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Helping doctors work on genomics while reducing the risk of data theft

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November 16, 2015

As genome research gets passed around the scientific community, the world's woken up to the many security and privacy aspects that this can involve.

A new Microsoft research group has therefore published new ways to help doctors and scientists work on genomic data, all the while reducing the risk of data theft for the patients.

The team published an informal manual to help scientists and other researchers to use the Simple Encrypted Arithmetic Library (SEAL).

Homomorphic encryption is a technique in which software can operate on encrypted data without decrypting it. This would allow hospitals and labs all over the world to work on encrypted data hosted on untrusted clouds, receiving only the decrypted results for their analysis.

This simply means that the various teams could assist with secure and private outsourcing of personal health records and predictive services for disease risk.

The Microsoft research team of Nathan Dowlin, Ran Gilad-Bachrach, Kim Laine, Kristin Lauter, Michael Naehrig and John Wernsing describe their findings in the paper Manual for Using Homomorphic Encryption for Bioinformatics.

A wealth of personal genomic data is becoming available thanks to scientific advances in sequencing the human genome and gene assembly techniques.

Hospitals, research institutes, clinics, and companies handling human genomic material and other sensitive health data are all faced with the common issue of securely storing, and interacting, with large amounts of data.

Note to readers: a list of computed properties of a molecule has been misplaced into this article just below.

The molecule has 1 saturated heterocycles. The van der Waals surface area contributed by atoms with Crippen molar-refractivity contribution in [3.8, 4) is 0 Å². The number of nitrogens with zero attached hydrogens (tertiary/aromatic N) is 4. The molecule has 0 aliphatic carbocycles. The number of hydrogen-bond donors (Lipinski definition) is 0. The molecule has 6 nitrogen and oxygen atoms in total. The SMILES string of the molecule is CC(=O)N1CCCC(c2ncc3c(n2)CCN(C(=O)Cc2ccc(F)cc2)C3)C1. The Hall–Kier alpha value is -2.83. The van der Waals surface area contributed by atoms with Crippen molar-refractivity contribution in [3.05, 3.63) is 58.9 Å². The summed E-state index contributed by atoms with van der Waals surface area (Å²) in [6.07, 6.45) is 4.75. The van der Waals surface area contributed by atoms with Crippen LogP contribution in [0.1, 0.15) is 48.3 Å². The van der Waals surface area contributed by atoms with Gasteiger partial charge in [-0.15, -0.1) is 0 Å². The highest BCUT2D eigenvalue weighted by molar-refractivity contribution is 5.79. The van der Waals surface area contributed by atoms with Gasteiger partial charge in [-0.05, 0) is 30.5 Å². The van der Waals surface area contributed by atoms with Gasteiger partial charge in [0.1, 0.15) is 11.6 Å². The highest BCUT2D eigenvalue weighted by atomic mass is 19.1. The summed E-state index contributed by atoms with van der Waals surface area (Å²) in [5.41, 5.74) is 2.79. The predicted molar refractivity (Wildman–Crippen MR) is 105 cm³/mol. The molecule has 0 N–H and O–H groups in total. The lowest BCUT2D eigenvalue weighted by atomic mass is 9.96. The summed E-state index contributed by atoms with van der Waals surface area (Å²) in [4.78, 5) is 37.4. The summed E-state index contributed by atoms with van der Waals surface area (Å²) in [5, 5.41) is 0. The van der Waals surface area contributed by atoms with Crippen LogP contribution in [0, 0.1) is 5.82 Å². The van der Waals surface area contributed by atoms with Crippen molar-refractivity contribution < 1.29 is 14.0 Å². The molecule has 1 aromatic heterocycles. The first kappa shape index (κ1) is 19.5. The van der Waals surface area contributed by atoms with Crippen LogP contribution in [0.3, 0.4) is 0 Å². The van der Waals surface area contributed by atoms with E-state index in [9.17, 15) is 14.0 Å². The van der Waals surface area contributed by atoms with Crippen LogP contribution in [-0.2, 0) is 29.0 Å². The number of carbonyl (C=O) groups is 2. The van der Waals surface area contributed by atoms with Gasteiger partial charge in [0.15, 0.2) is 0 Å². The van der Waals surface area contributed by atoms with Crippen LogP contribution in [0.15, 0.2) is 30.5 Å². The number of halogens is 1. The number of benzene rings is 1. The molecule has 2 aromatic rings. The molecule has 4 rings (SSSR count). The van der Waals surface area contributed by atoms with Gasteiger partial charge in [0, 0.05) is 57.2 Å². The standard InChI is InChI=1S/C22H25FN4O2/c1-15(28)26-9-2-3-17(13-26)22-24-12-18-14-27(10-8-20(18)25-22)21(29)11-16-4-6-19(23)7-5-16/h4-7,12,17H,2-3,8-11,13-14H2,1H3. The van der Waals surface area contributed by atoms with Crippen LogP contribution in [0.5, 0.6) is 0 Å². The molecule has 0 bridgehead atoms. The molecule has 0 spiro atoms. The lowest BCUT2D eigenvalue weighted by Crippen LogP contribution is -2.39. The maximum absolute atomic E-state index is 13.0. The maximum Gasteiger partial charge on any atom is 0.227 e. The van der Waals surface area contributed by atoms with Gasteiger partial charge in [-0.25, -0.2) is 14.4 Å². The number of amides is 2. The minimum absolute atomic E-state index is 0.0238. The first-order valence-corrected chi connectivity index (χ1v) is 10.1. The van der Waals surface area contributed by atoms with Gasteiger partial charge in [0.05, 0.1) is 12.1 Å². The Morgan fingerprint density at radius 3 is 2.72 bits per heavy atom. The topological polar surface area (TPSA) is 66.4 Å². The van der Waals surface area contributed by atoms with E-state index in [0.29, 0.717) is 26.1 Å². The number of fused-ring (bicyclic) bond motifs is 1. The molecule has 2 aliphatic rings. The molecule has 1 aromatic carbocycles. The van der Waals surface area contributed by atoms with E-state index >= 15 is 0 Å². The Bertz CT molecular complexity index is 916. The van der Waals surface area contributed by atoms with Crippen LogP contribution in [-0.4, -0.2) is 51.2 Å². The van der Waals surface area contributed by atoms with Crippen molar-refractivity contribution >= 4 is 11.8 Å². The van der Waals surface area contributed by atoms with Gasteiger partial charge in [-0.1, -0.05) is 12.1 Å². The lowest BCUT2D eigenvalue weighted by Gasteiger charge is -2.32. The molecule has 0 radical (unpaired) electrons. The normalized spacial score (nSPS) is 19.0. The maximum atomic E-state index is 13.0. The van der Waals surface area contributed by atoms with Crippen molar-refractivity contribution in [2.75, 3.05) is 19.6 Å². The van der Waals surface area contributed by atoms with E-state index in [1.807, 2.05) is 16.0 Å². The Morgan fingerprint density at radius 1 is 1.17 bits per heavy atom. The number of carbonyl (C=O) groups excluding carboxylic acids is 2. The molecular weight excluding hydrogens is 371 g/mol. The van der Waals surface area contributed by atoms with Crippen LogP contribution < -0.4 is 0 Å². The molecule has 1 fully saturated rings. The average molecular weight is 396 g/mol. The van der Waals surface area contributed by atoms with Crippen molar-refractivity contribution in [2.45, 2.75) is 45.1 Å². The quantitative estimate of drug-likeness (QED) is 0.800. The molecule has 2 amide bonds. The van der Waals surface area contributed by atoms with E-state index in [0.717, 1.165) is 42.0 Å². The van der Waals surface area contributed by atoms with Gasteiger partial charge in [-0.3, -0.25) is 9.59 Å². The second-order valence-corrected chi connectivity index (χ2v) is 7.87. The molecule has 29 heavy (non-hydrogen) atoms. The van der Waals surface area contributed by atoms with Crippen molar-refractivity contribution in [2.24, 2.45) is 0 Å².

New methods for encoding real data which lead to concrete improvements in both performance and storage requirements are being developed almost on a daily basis by dozens of medical scientists all over the world.

In the recent past, previous homomorphic encryption deployments were hand-tuned, inflexible, and done mostly in-house.

Research into the security threats against medical devices and separately the data it holds has been increasing a lot lately, and the trend is growing.

In September of this year, researchers Scott Erven and Mark Collao detailed how they found exposed online thousands of critical medical systems, including Magnetic Resonance Imaging machines and nuclear medicine devices.

The team found a very large unnamed U.S. healthcare organization exposing more than 68,000 medical systems. That organization has some 12,000 staff and 3,000 physicians.

Source: Microsoft.

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